The super cool tech behind wind tunnels: Always On
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Always On: The super cool tech behind wind tunnels2:55 /
CNET's Molly Wood goes indoor skydiving at iFly's 12-foot-wide wind tunnel and gets a behind-the-scenes tech tour with the flight crew manager.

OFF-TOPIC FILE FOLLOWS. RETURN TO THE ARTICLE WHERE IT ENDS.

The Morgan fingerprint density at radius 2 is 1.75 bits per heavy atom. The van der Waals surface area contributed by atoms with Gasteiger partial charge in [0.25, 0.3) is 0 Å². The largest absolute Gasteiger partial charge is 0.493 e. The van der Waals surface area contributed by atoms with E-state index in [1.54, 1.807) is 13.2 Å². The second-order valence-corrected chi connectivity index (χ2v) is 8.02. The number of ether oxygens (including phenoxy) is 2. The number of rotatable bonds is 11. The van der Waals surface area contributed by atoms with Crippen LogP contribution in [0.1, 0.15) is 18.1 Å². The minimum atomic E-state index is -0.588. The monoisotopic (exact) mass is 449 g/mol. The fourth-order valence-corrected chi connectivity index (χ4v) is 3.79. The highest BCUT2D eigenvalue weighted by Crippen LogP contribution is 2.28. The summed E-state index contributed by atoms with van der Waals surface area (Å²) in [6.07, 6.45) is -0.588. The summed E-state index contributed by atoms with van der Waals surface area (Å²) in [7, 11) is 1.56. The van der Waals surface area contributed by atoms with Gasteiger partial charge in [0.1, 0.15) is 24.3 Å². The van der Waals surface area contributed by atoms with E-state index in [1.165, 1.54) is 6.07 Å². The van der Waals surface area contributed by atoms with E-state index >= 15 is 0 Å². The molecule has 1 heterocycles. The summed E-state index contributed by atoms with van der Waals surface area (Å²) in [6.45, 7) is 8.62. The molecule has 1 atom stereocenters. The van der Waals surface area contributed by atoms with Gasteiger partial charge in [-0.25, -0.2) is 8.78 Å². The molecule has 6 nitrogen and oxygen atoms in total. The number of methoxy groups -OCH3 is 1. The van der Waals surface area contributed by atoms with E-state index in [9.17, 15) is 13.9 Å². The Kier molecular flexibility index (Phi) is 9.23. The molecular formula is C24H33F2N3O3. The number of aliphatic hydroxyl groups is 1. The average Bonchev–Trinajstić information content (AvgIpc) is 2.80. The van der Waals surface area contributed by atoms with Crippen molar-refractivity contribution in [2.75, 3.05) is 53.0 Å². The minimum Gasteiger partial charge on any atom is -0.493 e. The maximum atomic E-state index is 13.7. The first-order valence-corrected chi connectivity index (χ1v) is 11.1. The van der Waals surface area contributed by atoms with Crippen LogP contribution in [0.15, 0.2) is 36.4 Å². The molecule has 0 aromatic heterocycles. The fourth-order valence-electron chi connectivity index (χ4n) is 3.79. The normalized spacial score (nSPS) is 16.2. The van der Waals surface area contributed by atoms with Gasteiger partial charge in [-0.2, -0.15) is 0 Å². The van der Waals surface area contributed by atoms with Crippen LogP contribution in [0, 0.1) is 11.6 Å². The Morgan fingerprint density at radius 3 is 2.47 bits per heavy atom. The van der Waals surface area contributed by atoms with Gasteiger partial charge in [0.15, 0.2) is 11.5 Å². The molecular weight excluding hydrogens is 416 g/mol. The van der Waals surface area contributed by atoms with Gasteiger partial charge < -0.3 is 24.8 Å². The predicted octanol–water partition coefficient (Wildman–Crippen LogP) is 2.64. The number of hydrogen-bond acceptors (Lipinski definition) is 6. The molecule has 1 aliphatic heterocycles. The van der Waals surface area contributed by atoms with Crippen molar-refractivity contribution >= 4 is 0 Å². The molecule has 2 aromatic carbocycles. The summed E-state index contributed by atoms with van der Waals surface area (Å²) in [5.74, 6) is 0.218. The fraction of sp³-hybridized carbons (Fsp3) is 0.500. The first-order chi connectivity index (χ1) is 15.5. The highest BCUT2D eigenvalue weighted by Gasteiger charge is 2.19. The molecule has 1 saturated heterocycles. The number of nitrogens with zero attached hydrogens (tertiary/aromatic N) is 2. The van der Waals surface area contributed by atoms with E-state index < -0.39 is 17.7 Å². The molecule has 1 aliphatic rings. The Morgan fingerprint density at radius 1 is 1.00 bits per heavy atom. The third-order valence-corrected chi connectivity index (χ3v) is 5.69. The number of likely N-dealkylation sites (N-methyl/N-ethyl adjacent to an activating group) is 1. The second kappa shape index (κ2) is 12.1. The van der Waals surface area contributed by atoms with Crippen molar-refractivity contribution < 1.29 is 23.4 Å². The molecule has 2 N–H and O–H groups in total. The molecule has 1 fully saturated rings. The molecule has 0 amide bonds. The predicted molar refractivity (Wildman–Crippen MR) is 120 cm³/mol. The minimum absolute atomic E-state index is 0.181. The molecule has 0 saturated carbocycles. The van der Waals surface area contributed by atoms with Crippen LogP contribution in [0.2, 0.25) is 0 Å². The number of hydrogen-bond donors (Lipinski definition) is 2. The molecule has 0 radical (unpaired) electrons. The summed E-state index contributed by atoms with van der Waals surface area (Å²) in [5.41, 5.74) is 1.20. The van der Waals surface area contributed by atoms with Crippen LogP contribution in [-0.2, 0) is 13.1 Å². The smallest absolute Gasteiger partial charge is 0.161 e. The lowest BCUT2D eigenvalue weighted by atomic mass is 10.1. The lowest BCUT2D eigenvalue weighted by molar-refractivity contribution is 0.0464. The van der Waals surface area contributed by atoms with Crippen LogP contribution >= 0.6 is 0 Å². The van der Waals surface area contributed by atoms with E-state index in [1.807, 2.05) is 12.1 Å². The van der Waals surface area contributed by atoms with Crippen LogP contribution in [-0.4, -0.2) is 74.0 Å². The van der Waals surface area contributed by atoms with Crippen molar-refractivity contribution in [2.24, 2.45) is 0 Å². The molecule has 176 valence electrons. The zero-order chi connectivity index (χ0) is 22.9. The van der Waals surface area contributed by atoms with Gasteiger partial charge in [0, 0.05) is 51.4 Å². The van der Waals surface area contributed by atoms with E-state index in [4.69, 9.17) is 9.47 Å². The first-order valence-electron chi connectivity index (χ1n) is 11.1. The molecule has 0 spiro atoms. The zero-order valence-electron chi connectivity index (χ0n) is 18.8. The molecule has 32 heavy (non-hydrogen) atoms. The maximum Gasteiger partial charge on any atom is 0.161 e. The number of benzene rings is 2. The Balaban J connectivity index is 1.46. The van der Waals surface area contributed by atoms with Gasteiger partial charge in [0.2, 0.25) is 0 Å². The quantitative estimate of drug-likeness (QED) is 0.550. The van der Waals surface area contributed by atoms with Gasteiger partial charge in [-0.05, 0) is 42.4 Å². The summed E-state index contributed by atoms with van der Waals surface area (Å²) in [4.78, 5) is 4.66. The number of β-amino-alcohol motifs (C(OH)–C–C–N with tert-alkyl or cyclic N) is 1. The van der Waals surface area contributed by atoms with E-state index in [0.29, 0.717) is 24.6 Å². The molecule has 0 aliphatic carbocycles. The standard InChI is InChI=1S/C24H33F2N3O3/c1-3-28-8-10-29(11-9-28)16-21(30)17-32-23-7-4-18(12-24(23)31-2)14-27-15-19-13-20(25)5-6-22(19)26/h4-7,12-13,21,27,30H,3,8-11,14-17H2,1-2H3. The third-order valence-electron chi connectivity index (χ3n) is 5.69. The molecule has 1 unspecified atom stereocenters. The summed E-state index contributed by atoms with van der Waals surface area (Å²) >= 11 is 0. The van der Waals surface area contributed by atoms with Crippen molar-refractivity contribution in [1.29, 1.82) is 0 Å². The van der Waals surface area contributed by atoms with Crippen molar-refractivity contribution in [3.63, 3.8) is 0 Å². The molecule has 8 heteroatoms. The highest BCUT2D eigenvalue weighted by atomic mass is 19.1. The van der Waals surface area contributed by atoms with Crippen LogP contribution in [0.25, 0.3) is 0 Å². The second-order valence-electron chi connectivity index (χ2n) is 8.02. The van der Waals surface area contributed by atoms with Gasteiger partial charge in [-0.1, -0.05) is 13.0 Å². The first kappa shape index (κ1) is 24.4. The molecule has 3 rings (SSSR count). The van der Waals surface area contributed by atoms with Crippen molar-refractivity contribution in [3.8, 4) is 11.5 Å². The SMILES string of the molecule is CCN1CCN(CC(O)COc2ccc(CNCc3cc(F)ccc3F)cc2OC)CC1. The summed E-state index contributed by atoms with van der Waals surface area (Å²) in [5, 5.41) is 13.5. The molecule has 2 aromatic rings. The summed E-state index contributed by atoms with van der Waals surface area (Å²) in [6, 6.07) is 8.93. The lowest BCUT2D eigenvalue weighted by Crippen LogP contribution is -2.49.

At sky -- I live they built a twelve foot in diameter vertical wind tunnel. That's designed for human indoor skydiving. So they don't really college when he publicly beneficial. Lines that already have zero in the pledge here and -- -- -- This season and bears don't -- Day. Now obviously -- titles are great and sending humans up into the air. But there -- also used to test the aerodynamics and all sorts of things. From bicycles to semi tracks to race cars. As aerodynamic and -- Carolina and they're using wind tunnels to research the performance of NASCAR race card they also -- notices you -- transportation like bicycles. And if you want to see the largest wind tunnel in the world check out NASA Ames research. They recently studied the aerodynamics of -- semi trucks to figure out how they can be more fuel efficient. I flag could mean -- -- -- the -- of their time. There were down here and like the -- of the -- today. Underneath where we -- just fine a lot of people are really surprised that there is no -- down here our fans are actually a top four. To -- fifty horsepower fans may actually push the -- how to besides of the building. The air then it's turning beings just like these they turn and -- and ninety degrees and then they get these remains an issue back up. The air is concentrated into one narrow area and many can reach speeds of up to a 180 miles per hour. That it was a ridiculous that would link. The funny thing -- -- that people get totally hooked on ads totally addicting how to do. The amazing you actually really really well really it not just. You can't get it instantly -- of course there. An area where half the.